After the Rain, Croghan Hill, ©John O’Grady 2014
Oil on deep edged Beech Panel, 18 cm x 24.2 cm x 3.7cm deep
(approx. 7″ x 9.5″, no need to frame and ready to hang)
The main artery that connects the cities of Dublin and Galway is the M6. It cuts the country in half and travels coast to coast.
The counties and towns that lie in between are often seen as places to pass through and are sometimes neglected by visitors and natives alike.
I was on this motorway a good few times and never noticed a hill on the left which rises out of the Midlands’ flatlands after you pass Kinnegad. This is Croghan Hill which is set in the middle of the Bog of Allen.
My interest was renewed about Crohan Hill after hearing recently of a newly discovered bog body.
My mind traveled back to when I first saw the remains of Old Croghan Man’s mummified body at the National Museum of Ireland’s display, “Kingship and Sacrifice”.
I felt stunned.
He looked so vulnerable and real, I felt as if I could touch his hand. It had the substance of a hand with flesh and bones.
Ireland has a strong, deep connection with the past and past human life that can resurface when you don’t always expect it as it’s always latent.
A few bog bodies have been discovered in the Midlands and I wonder how many more are lying there since possibly 4th century BC, in a fantastic state of preservation thanks to the cold, acidic, oxygen-free conditions that persist beneath peat bogs and prevent decay while mummifying human flesh.
Old Croghan Man was found at the foot of the hill. The hill itself was a landmark and local tribal kings were crowned there like on the Hill of Tara. And both afford a fantastic and strategic view of the surrounding countryside.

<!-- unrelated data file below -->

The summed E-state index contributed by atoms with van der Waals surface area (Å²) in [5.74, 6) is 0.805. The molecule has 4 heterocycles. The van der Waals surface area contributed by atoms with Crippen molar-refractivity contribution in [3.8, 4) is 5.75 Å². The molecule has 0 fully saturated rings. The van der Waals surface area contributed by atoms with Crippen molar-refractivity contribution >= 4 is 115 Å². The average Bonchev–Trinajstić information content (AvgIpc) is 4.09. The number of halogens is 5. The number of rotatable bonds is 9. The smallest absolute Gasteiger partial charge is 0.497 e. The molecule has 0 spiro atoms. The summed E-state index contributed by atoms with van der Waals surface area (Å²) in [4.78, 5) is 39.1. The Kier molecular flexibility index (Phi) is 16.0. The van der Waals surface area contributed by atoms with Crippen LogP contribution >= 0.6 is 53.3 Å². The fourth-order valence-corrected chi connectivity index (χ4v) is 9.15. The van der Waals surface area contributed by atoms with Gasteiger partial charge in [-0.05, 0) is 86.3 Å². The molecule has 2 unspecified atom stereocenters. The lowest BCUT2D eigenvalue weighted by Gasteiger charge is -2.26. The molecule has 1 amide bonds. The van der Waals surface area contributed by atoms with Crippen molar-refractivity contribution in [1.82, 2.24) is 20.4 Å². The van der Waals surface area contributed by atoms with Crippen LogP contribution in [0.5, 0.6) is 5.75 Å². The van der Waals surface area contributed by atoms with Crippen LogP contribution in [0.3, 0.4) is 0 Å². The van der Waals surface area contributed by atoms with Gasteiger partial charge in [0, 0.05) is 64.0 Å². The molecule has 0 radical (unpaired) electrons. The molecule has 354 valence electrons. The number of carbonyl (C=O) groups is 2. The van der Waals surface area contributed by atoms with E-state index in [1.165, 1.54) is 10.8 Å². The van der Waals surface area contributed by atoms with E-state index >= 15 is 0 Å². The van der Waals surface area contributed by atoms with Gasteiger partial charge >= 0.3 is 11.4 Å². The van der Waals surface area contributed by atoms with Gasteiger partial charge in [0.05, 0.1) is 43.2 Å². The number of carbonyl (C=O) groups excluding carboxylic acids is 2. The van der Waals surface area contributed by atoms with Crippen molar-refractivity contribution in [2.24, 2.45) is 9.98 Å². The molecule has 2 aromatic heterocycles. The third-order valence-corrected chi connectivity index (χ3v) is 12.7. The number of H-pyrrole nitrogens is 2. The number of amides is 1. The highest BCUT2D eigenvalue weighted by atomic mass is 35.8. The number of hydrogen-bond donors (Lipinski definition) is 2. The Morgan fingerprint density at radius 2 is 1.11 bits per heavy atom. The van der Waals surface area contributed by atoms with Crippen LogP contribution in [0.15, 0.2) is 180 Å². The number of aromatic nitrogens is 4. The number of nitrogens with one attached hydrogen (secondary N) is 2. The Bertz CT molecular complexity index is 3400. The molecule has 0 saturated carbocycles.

When looking up Croghan Hill on google maps, (isn’t google maps incredible?), I discovered that I had visited a friend nearby many years ago and seen this hill but didn’t realise it.
This painting is about my response to first seeing “Old Croghan Man” and the recollection of that visit to the hill.
I would love to hear what you think of my painting and if you have seen the bog bodies?
Perfect!! We were so moved by all of the “bog bodies” at the Museum and the very tasteful way in which they were revealed. Another fine painting, rich with the depth of Irish history. Wonderful, John.
I have to agree, the respectful way in which they were displayed was very fitting and enhanced the experience of the sad end they met. Thank you Terry
Yes Pete bog!! nice story John..
Thanks Elles, a bog with lots of history too 🙂
Thanks for sharing your memories and reflections John – it is all so fascinating and adds depth and background when viewing the work. As you may remember we are fortunate enough to have an earlier ‘After the Rain’ painting which depicts a rush of water down the boggy, heathery hillside. In this one the angle is very different and there is a greater sense of depth and distance; instead of rushing water, the focus is on still, lying water with flushes of pink mirrored from the clouds above. In each though there is that sense of saturated wetness. It is indeed perfect!
Yes Christine, the first ‘After the Rain’ was a different more energetic painting I think. This one is more specific in terms of description of location but with the same overall feeling of wetness. Also your painting was in my mind very much set in the bogland of the hills. This second one is a flat landscape that has been almost industrialised through turf production, only Croghan Hill emerges from the flatlands unscarred. Thank you for your comment.
When we travelled to Denmark, some years ago, John, we saw Tholland Man, the bog body that Seamus Heaney wrote about in a poem. Such a tender scene in the museum, to see him lying on his side as if he was sleeping for a thousand years. Your new painting is really dramatic and conjures up the scenes of ritual and drama. I really like it.
That must have been really special, I have seen photos of Tholland Man, as you say it looks like he is sleeping. Thanks for the comment on the painting. I find it amazing how we can be transported back over two thousand years so easily, we tread so close to the past and the lives of others